This term we have been looking at Information Reports. We have discovered that information reports feature
facts grouped together into categories.
Information reports feature a lot of technical language. Technical language is words and phrases specific to
the topic that are not used very often in everyday conversation.
This week in reading groups we will be reading a text at studyladder.com.au called ‘How Do Plants and
Animals Survive in the Desert’. Let’s see if this information report has lots of technical language or just topic
Click the image below to visit www.studyladder.com.au and click on your set tasks to see this report.
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This week we are looking at how animals adapt in the desert. We will be doing an experiment and also reading some facts about these desert survivors.
When we read factual texts our brains are constantly coding what is important, what is interesting and what is not relevant.
To work out what it is important, or to find the main idea, we have to be looking for the facts and information we think is the most important to tell someone else who has not studied that topic.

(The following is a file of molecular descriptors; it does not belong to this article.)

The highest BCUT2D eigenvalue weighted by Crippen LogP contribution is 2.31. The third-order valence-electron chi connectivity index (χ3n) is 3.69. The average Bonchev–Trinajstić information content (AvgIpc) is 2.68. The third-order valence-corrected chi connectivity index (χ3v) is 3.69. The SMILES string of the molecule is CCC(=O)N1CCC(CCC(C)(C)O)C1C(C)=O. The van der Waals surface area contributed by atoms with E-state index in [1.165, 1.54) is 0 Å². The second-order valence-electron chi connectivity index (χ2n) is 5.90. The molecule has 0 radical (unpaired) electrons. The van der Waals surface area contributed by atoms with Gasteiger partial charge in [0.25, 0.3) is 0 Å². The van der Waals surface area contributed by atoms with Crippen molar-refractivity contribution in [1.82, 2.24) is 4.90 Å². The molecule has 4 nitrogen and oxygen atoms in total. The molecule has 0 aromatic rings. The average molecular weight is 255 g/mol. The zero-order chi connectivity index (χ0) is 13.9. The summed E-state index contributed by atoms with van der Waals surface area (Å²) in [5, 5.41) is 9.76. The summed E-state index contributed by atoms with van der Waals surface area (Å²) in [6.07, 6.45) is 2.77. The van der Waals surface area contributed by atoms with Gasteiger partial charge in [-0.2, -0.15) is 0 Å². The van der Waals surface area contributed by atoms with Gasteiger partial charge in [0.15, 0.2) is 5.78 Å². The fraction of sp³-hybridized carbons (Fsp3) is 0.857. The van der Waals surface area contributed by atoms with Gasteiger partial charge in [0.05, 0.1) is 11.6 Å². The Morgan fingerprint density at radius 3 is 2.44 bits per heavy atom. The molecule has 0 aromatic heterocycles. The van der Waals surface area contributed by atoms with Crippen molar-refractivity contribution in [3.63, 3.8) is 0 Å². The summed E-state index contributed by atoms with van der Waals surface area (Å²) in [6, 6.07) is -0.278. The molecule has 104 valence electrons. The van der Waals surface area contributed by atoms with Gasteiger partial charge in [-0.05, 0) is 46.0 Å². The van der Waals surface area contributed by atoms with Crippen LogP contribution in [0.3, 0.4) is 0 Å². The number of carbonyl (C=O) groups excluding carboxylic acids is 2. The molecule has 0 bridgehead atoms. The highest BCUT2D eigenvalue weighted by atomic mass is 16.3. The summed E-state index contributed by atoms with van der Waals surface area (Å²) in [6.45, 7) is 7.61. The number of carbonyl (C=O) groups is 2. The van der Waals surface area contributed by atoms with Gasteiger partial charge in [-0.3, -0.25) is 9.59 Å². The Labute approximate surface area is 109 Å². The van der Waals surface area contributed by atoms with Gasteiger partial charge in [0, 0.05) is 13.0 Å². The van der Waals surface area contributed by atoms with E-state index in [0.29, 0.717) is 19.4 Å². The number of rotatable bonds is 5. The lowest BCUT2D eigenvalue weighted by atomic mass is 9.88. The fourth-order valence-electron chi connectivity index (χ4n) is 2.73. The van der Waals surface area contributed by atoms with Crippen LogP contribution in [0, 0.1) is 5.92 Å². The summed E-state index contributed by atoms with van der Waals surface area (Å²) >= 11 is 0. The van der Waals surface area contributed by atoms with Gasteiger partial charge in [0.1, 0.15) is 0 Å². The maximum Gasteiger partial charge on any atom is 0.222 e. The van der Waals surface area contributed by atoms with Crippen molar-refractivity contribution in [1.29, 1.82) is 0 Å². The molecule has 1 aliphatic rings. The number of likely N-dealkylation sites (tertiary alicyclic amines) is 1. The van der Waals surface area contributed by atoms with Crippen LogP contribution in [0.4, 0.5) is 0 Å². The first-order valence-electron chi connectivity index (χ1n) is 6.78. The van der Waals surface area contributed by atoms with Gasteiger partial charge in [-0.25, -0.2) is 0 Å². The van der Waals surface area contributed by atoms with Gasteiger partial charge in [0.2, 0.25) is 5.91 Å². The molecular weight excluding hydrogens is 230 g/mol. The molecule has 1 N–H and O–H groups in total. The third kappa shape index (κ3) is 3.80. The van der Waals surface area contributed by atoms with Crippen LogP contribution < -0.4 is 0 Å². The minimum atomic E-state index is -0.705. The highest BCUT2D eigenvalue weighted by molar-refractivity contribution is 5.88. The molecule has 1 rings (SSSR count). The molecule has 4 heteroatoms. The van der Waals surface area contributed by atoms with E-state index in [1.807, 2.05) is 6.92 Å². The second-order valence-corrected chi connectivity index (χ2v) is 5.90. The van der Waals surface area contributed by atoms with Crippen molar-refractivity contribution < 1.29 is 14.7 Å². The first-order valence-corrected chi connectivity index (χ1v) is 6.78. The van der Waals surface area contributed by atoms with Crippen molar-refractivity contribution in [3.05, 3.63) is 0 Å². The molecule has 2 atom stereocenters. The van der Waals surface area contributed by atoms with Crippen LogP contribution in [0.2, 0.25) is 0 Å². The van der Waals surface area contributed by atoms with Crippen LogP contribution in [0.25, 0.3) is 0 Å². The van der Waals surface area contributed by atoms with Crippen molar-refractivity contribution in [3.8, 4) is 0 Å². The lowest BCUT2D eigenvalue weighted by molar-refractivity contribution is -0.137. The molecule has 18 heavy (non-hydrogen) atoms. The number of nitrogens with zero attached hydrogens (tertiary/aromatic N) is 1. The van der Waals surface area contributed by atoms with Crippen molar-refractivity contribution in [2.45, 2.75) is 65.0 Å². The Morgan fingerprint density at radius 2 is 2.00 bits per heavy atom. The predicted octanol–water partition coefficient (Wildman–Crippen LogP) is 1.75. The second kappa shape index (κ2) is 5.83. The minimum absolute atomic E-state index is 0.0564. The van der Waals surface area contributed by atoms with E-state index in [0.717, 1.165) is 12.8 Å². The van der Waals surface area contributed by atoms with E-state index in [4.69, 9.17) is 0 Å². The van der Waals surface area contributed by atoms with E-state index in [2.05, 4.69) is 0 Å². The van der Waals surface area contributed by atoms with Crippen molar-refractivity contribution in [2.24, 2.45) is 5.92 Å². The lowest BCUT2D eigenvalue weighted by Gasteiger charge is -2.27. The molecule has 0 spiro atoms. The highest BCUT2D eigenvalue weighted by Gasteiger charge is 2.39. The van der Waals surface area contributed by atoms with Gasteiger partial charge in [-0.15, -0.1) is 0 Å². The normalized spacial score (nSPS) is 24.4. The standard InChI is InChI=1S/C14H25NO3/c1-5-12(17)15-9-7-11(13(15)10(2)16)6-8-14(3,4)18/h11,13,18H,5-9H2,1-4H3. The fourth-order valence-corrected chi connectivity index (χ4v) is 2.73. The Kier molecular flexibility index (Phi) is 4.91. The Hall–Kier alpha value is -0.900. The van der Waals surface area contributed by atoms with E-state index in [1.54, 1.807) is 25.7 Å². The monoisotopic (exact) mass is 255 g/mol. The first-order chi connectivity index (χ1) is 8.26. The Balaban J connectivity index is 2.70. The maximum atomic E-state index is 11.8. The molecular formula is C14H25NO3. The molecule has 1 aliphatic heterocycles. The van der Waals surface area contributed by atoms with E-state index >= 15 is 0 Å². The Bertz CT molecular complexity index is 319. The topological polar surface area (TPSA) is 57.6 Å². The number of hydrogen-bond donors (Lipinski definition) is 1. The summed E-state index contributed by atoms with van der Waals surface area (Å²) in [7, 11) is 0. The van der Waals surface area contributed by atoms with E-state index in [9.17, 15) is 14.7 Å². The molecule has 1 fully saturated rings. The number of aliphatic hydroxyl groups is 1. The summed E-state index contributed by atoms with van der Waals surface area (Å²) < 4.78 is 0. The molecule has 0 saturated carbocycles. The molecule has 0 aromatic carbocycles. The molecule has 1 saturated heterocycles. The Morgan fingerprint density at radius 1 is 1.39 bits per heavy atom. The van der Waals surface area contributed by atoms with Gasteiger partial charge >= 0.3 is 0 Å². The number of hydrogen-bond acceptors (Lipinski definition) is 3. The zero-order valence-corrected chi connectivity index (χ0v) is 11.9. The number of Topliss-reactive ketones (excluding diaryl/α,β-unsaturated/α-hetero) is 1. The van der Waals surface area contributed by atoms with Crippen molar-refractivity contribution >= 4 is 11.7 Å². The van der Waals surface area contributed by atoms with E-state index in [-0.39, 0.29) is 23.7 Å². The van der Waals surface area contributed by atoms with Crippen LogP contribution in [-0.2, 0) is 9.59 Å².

If you could tell them ONLY three things about what you have read – what would it be?
Sometimes, the text we read shows us the most important facts by putting them in boxes or by making the font bold, italic or underlined.
This page is a perfect example of that.
Other pages might make different words and phrases stand out, but they might no necessarily be the most important fact.
In reading groups this week 5/6J, See if you can sort out what is important and what is interesting on these pages:
Start here and find the three most important facts to record on your T chart, along with 3 things that are just interesting.
If you have time click here, here and here, recording your 3 important and 3 interesting facts each time.